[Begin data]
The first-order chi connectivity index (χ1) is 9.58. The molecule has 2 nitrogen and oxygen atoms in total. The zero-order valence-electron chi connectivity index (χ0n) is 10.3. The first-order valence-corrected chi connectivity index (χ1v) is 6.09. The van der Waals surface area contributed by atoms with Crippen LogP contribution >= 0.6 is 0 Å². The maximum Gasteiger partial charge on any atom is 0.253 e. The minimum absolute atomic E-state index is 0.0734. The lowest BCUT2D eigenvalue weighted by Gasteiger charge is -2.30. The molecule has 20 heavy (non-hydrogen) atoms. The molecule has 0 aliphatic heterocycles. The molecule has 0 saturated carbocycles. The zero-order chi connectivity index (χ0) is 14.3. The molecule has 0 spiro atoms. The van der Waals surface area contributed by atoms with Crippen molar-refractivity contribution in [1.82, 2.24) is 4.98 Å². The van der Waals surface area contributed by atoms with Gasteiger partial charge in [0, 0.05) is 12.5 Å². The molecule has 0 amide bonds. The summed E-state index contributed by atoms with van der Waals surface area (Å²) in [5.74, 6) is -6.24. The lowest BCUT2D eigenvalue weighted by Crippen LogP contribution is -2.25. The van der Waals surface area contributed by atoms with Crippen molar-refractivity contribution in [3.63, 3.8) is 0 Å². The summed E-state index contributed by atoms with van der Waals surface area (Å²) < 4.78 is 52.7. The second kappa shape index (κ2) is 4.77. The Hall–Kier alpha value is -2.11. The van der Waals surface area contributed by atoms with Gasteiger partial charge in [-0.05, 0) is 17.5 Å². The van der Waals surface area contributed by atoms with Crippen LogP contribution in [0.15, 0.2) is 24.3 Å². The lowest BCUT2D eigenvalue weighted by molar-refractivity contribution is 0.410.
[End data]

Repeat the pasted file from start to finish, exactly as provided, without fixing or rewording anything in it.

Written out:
The first-order chi connectivity index (χ1) is 9.58. The molecule has 2 nitrogen and oxygen atoms in total. The zero-order valence-electron chi connectivity index (χ0n) is 10.3. The first-order valence-corrected chi connectivity index (χ1v) is 6.09. The van der Waals surface area contributed by atoms with Crippen LogP contribution >= 0.6 is 0 Å². The maximum Gasteiger partial charge on any atom is 0.253 e. The minimum absolute atomic E-state index is 0.0734. The lowest BCUT2D eigenvalue weighted by Gasteiger charge is -2.30. The molecule has 20 heavy (non-hydrogen) atoms. The molecule has 0 aliphatic heterocycles. The molecule has 0 saturated carbocycles. The zero-order chi connectivity index (χ0) is 14.3. The molecule has 0 spiro atoms. The van der Waals surface area contributed by atoms with Crippen molar-refractivity contribution in [1.82, 2.24) is 4.98 Å². The van der Waals surface area contributed by atoms with Gasteiger partial charge in [0, 0.05) is 12.5 Å². The molecule has 0 amide bonds. The summed E-state index contributed by atoms with van der Waals surface area (Å²) in [5.74, 6) is -6.24. The lowest BCUT2D eigenvalue weighted by Crippen LogP contribution is -2.25. The van der Waals surface area contributed by atoms with Crippen molar-refractivity contribution in [3.63, 3.8) is 0 Å². The summed E-state index contributed by atoms with van der Waals surface area (Å²) < 4.78 is 52.7. The second kappa shape index (κ2) is 4.77. The Hall–Kier alpha value is -2.11. The van der Waals surface area contributed by atoms with Gasteiger partial charge in [-0.05, 0) is 17.5 Å². The van der Waals surface area contributed by atoms with Crippen LogP contribution in [0.15, 0.2) is 24.3 Å². The lowest BCUT2D eigenvalue weighted by molar-refractivity contribution is 0.410.